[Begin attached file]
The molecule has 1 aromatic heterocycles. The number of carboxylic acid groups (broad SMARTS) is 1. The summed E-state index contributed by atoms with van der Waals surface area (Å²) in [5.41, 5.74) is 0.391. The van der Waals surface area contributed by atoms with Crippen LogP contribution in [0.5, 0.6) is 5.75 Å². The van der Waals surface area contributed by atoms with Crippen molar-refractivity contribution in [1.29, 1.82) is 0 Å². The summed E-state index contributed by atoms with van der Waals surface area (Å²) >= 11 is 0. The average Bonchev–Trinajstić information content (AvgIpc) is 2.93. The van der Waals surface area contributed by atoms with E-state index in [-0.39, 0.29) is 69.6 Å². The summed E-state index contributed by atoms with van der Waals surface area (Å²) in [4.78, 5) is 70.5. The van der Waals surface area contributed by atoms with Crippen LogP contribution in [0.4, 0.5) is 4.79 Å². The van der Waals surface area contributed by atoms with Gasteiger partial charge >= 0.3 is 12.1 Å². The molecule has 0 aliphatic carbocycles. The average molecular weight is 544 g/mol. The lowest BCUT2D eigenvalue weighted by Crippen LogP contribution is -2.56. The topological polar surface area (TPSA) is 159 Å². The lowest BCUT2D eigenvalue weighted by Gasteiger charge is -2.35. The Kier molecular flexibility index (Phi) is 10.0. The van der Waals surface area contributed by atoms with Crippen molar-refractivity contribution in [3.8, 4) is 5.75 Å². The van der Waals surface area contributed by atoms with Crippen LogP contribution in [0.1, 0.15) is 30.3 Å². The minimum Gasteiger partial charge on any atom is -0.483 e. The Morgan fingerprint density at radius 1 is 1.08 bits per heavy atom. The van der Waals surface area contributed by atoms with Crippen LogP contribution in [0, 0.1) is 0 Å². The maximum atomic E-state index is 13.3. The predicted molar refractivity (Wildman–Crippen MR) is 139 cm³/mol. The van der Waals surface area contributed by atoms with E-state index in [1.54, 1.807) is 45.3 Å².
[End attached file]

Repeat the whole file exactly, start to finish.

The molecule has 1 aromatic heterocycles. The number of carboxylic acid groups (broad SMARTS) is 1. The summed E-state index contributed by atoms with van der Waals surface area (Å²) in [5.41, 5.74) is 0.391. The van der Waals surface area contributed by atoms with Crippen LogP contribution in [0.5, 0.6) is 5.75 Å². The van der Waals surface area contributed by atoms with Crippen molar-refractivity contribution in [1.29, 1.82) is 0 Å². The summed E-state index contributed by atoms with van der Waals surface area (Å²) >= 11 is 0. The average Bonchev–Trinajstić information content (AvgIpc) is 2.93. The van der Waals surface area contributed by atoms with E-state index in [-0.39, 0.29) is 69.6 Å². The summed E-state index contributed by atoms with van der Waals surface area (Å²) in [4.78, 5) is 70.5. The van der Waals surface area contributed by atoms with Crippen LogP contribution in [0.4, 0.5) is 4.79 Å². The van der Waals surface area contributed by atoms with Gasteiger partial charge >= 0.3 is 12.1 Å². The molecule has 0 aliphatic carbocycles. The average molecular weight is 544 g/mol. The lowest BCUT2D eigenvalue weighted by Crippen LogP contribution is -2.56. The topological polar surface area (TPSA) is 159 Å². The lowest BCUT2D eigenvalue weighted by Gasteiger charge is -2.35. The Kier molecular flexibility index (Phi) is 10.0. The van der Waals surface area contributed by atoms with Crippen molar-refractivity contribution in [3.8, 4) is 5.75 Å². The van der Waals surface area contributed by atoms with Crippen LogP contribution in [0.1, 0.15) is 30.3 Å². The minimum Gasteiger partial charge on any atom is -0.483 e. The Morgan fingerprint density at radius 1 is 1.08 bits per heavy atom. The van der Waals surface area contributed by atoms with Crippen LogP contribution in [0, 0.1) is 0 Å². The maximum atomic E-state index is 13.3. The predicted molar refractivity (Wildman–Crippen MR) is 139 cm³/mol. The van der Waals surface area contributed by atoms with E-state index in [1.54, 1.807) is 45.3 Å².